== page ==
People management and corporate social responsibility have become

an integral part of good business performance, argues Duncan Brown

Well, what an excellent and productive summer this is turning out to be. What?! I hear you all exclaiming. With retail sales figures showing the toughest conditions on the high street for 20 years, layoffs at Asda and chief executives queuing up to lament their worsening financials and demand an interest rate cut, I can understand your surprise.
Yet for me, the feeder in my garden has been packed with bird fledglings for weeks, my kids won the borough swimming championship, and a sunny day saw the local church fete raise record amounts for charity.
We all know that our happiness and wellbeing depend on a whole variety of factors outside the workplace and its productivity. Sociologists have shown that once a country reaches a comfortable standard of living, greater output and income has almost no effect on the happiness of its citizens. In ‘post scarcity’ societies, economists are also coming to question whether the output-based measures of national performance that we favour, such as gross domestic product, make much sense. Do we really need more than the 15 varieties of dental floss I was forced to choose between in Boots?
In an advanced, service-based economy, measuring performance is much more complex than just counting the number of cars coming off the now defunct production line at Rover. For a physiotherapist or an advertising executive, the number of consultations or advertisements produced per week gives no real indication of performance, which research shows is much more dependent on the quality of interaction with their clients.
Business leaders too are recognising that a sole focus on output and short-term profits can be misleading, even dangerous, in the longer term. Researchers Jim Collins and Gerry Porras demonstrated that the most successful American corporations during the 20th century had two distinguishing characteristics. They had a broad sense of mission and purpose, beyond just making money, and they deliberately created an internal culture that motivated staff to pursue it.
CIPD research carried out by Bath University among companies including Tesco and Selfridges similarly found that the most successful have an engaging big idea that attracts staff and customers. They regard profits as the outcome rather than the sole focus of their efforts, with many employing a broad scorecard of performance measurement encompassing customer, employee and community, as well as financial, metrics. Long-established companies such as M&S and the John Lewis Partnership have always emphasised the need to manage their people well and engage in community activities, as well as delivering profits for shareholders. But a new CIPD report, Making CSR Happen, illustrates just how closely intertwined HR management and corporate social responsibility have become with the business performance agenda in contemporary society.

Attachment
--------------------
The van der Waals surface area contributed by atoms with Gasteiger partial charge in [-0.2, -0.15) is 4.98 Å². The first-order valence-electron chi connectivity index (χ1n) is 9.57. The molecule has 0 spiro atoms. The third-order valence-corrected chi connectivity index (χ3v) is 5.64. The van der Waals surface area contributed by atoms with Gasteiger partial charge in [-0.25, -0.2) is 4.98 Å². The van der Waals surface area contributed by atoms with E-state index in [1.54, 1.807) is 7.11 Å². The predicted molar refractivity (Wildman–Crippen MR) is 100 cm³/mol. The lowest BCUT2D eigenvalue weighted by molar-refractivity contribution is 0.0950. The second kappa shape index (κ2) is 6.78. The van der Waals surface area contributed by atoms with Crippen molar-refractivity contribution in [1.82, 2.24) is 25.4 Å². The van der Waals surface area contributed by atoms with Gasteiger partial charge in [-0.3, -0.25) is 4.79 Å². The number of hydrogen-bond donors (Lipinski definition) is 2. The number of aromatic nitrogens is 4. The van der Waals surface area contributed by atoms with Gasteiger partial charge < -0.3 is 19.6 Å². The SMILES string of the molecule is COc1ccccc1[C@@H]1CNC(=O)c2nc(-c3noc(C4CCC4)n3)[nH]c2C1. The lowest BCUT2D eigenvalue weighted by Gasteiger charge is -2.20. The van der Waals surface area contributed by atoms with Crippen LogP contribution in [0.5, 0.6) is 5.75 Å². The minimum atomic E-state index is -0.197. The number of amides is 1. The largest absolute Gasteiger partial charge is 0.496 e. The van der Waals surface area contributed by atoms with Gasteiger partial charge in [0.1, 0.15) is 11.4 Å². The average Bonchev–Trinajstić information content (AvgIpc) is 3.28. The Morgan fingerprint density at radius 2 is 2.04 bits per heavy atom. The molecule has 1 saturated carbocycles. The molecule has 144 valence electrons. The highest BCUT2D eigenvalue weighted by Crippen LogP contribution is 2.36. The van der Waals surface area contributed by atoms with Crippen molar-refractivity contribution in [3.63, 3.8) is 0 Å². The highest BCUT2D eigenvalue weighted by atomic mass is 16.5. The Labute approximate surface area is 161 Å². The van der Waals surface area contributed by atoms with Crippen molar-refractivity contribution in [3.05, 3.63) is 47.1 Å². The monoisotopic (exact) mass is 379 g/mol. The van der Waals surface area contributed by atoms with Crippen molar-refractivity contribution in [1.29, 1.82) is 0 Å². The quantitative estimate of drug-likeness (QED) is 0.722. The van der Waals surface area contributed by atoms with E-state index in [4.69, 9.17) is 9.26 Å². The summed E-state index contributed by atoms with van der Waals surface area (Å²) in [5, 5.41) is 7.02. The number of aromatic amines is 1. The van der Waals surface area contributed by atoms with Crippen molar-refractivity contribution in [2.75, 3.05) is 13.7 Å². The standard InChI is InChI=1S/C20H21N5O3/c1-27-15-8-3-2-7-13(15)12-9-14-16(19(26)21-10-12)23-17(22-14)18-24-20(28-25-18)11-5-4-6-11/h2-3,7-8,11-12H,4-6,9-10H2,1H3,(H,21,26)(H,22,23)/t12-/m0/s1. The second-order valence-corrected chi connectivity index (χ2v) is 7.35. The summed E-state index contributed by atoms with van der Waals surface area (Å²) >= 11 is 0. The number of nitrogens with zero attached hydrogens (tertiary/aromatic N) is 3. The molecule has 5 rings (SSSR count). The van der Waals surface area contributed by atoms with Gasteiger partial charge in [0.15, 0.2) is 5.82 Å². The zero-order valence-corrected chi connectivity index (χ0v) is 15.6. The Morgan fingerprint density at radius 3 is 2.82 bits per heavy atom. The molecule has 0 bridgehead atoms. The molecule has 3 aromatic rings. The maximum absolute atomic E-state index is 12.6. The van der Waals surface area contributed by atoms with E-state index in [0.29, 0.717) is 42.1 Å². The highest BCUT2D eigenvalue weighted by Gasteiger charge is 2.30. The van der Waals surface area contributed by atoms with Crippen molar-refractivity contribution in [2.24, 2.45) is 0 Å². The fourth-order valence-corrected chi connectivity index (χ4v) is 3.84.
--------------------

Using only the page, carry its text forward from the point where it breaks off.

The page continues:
Consultancy Accenture now runs a very successful charity, Accenture Development Partnerships, supplying its expertise in developing countries at a fraction of the usual fees. The unit is staffed by seconded internal volunteers, who take a matching cut in remuneration. The venture obviously attracts good PR. In addition, Accenture have found that staff who have worked with the
venture are less likely to leave the firm and, helped by the new skills they develop, are more likely to be among their highest-performing consultants.
Another example in the report is BT. Facing intense competitive pressures, the company has reduced the number of call centres in the UK from 100 to 30, and set up two new facilities in India. The way in which it managed this potentially controversial restructuring won praise from independent consultancy Sustainability and its own trade unions. There was extensive consultation, a ‘golden guarantee’ of no compulsory redundancies, and extensive retraining of affected employees. Surveys revealed that the move had no negative impact on staff satisfaction levels.
Even the financial analysts are now taking notice of the FTSE4Good and Business in the Community indices of corporate performance.
In 1919, two Ford investors sued the company for suspending its dividend payment. Henry Ford argued that the money was better spent lowering car prices and that the purpose of the company was “to do as much good as we can, everywhere, for everybody”. He lost the case.
Today, more than ever, it seems that ‘good’ companies really are just that, and our measures of performance and success need to recognise this.
n Duncan Brown is assistant director general, Chartered Institute of Personnel and Development